The Power of a Co-witness: When More Power Leads to More Conformity
Article first published online: 25 FEB 2013
Copyright © 2013 John Wiley & Sons, Ltd.
Applied Cognitive Psychology
Volume 27, Issue 3, pages 344–351, May/June 2013
How to Cite
Carol, R. N., Carlucci, M. E., Eaton, A. A. and Wright, D. B. (2013), The Power of a Co-witness: When More Power Leads to More Conformity. Appl. Cognit. Psychol., 27: 344–351. doi: 10.1002/acp.2912
- Issue published online: 23 APR 2013
- Article first published online: 25 FEB 2013
- Manuscript Accepted: 14 JAN 2013
- Manuscript Revised: 8 JAN 2013
- Manuscript Received: 21 MAY 2012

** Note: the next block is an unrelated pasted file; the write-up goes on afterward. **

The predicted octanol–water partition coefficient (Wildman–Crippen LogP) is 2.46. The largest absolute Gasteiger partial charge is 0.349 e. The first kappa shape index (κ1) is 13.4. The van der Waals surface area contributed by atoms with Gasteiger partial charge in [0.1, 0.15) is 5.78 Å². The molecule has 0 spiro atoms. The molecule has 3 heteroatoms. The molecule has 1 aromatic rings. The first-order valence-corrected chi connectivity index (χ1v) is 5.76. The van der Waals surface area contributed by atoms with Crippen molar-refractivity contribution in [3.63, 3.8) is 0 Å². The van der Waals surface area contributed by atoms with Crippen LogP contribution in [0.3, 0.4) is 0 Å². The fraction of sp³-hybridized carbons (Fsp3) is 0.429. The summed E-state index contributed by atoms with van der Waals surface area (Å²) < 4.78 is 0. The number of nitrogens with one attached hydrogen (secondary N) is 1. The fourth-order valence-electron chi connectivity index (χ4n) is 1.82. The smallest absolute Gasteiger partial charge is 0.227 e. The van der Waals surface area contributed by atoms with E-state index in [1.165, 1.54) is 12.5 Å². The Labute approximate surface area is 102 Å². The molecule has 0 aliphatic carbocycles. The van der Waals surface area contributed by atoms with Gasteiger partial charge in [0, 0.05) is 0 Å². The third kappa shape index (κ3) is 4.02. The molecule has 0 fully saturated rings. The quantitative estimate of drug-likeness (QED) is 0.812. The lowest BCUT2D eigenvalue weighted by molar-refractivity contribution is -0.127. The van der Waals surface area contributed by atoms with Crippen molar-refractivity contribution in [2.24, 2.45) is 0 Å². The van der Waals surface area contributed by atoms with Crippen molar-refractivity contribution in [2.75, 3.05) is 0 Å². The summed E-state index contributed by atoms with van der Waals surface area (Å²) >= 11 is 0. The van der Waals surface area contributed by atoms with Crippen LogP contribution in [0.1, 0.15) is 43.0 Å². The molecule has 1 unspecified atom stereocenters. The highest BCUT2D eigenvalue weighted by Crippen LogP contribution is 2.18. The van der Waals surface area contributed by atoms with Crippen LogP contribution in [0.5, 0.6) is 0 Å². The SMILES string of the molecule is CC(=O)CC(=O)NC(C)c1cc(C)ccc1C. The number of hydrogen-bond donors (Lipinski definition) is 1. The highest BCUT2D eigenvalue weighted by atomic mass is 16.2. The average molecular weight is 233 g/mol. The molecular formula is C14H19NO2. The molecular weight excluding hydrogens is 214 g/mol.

The effect of the power dynamic between co-witnesses on memory conformity for images was investigated. Participant–confederate pairs were first presented with 50 images on a computer and then were randomly assigned to one of three social power role combinations analogous to those present in the workplace: manager and subordinate, subordinate and manager, or collaborators with equal power and status. After role assignment (but without ever engaging in the role-related tasks), pairs were tested on whether each of 100 images (50 old and 50 new) had or had not been shown previously. Confederates always responded before participants. Subordinates were significantly less likely to conform than managers. Findings are discussed in light of the work-related facet of social power and memory distortion. Copyright © 2013 John Wiley & Sons, Ltd.